Recently amended statute allowed rapists to avoid prosecution by marrying underaged victims.
| by Aida Alami
Courtesy: Al Jazeera
( April 22, 2014, Rabat, Morocco , Sri Lanka Guardian) Although the Moroccan government amended a law that forced 16-year-old Amina Filali to marry her rapist - and led to her suicide two years ago - human rights organisations say more legislation to protect women is urgently needed.
The Moroccan parliament unanimously voted last week to amend article 475 of the penal code on statutory rape, which allowed rapists to avoid prosecution by marrying their underage victims.
Some Moroccans believe that women who lose their virginity outside of marriage - no matter the circumstance - bring dishonour upon the family.
The amendment takes away a loophole that families of some rape victims in this deeply conservative country used to prevent shame falling on their family name by pressing their daughters to marry the attackers.
Two years ago Amina al-Filali, 16, committed suicide by eating rat poison after being forced by her family and a judge to marry a man who raped her at knifepoint. Her death caused an international uproar, and inspired a petition with more than 1 million signatures by social activist group Avaaz demanding the government abolish the law.
Finally, the Islamist-led government heard the calls for change, say proponents.
"Congratulations to the Moroccan Parliament. May they bring in their wake many countries that still condone rape. Thoughts for #AminaFilali," tweeted Najat Vallaud Belkacem, the French minister of women's rights, also a native of Morocco.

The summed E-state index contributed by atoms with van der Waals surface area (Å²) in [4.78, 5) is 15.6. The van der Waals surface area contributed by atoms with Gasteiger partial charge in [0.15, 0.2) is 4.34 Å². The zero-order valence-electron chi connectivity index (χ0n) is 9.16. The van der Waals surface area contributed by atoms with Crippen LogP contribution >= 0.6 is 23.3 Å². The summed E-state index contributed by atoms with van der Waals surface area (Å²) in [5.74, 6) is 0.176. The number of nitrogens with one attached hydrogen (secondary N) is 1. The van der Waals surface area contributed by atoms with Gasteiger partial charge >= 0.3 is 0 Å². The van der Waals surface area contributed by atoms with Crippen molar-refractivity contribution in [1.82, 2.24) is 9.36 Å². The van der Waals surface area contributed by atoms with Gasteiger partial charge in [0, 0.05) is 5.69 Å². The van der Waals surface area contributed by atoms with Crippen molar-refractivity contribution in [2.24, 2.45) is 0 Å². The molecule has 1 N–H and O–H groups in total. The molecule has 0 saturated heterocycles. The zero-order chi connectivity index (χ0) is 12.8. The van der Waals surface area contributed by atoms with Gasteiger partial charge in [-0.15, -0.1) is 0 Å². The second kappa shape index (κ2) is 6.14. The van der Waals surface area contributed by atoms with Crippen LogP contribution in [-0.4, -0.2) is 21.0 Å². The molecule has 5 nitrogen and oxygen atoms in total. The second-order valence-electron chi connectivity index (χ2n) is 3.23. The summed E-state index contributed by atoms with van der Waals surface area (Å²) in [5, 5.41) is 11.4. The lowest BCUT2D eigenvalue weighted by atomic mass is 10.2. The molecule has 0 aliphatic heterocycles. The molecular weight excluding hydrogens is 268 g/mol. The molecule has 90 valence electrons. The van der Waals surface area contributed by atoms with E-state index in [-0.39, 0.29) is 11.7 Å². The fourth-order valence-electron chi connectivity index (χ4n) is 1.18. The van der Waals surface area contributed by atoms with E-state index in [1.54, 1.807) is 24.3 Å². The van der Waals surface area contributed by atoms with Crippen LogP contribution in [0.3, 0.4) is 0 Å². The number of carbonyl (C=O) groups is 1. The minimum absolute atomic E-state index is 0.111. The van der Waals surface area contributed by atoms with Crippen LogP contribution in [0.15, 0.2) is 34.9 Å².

'Micro first step'
But activists say there is still a long way to go. Many laws in the Moroccan penal code do not mandate heavy enough sentences for rapists, and the law still criminalises sex outside of marriage, which has made it extremely difficult for many rape victims to come forward, as they are often treated more like perpetrators than victims.
The United Nations reported in 2011 that about 60 percent of women suffered some form of recent violence, with 25 percent reporting they had been raped in their lifetime.
"I am happy that lawmakers started paying attention," said Zineb Belmkaddem, 29, an activist who lives in the capital Rabat. "However, the article being amended this way is but a micro first step towards protecting rape victims. Rape must be the end of suffering for the victim, and the end of abuse by the rapist, and this has to be clearly stated in our laws."
Saida Kouzzi, a founding partner at Mobilizing for Rights Associates, an non-governmental organisation based in Morocco, warned the battle to win more rights for women is far from over. The law should not only criminalise rape but also protect the victims of it, she said.
"Getting rid of one paragraph was a good start," said Kouzzi. "But the current penal code is mostly concerned with protecting the honour of families, rather than protecting the dignity and the bodies of women."